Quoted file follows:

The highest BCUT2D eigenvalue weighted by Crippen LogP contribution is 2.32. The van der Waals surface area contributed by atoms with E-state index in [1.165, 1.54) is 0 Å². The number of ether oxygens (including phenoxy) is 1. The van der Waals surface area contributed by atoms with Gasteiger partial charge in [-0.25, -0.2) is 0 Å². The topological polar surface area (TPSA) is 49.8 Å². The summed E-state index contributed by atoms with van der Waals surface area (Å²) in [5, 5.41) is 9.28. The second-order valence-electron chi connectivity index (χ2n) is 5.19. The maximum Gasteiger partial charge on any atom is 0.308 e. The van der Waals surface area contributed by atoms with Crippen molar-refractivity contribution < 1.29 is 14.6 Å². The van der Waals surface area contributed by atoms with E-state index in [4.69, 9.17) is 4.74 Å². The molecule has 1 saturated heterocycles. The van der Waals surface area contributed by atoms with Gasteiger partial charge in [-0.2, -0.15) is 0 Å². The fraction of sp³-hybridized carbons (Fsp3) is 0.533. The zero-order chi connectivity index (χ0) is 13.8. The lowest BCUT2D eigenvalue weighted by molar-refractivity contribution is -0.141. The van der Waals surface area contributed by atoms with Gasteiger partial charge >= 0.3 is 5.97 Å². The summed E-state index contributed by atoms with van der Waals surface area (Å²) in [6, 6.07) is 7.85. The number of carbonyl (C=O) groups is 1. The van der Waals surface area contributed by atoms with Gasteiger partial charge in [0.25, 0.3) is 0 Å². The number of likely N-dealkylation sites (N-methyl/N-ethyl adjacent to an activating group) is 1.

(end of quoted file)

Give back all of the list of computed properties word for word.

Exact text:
The highest BCUT2D eigenvalue weighted by Crippen LogP contribution is 2.32. The van der Waals surface area contributed by atoms with E-state index in [1.165, 1.54) is 0 Å². The number of ether oxygens (including phenoxy) is 1. The van der Waals surface area contributed by atoms with Gasteiger partial charge in [-0.25, -0.2) is 0 Å². The topological polar surface area (TPSA) is 49.8 Å². The summed E-state index contributed by atoms with van der Waals surface area (Å²) in [5, 5.41) is 9.28. The second-order valence-electron chi connectivity index (χ2n) is 5.19. The maximum Gasteiger partial charge on any atom is 0.308 e. The van der Waals surface area contributed by atoms with Crippen molar-refractivity contribution < 1.29 is 14.6 Å². The van der Waals surface area contributed by atoms with E-state index in [4.69, 9.17) is 4.74 Å². The molecule has 1 saturated heterocycles. The van der Waals surface area contributed by atoms with Gasteiger partial charge in [-0.2, -0.15) is 0 Å². The fraction of sp³-hybridized carbons (Fsp3) is 0.533. The zero-order chi connectivity index (χ0) is 13.8. The lowest BCUT2D eigenvalue weighted by molar-refractivity contribution is -0.141. The van der Waals surface area contributed by atoms with Gasteiger partial charge >= 0.3 is 5.97 Å². The summed E-state index contributed by atoms with van der Waals surface area (Å²) in [6, 6.07) is 7.85. The number of carbonyl (C=O) groups is 1. The van der Waals surface area contributed by atoms with Gasteiger partial charge in [0.25, 0.3) is 0 Å². The number of likely N-dealkylation sites (N-methyl/N-ethyl adjacent to an activating group) is 1.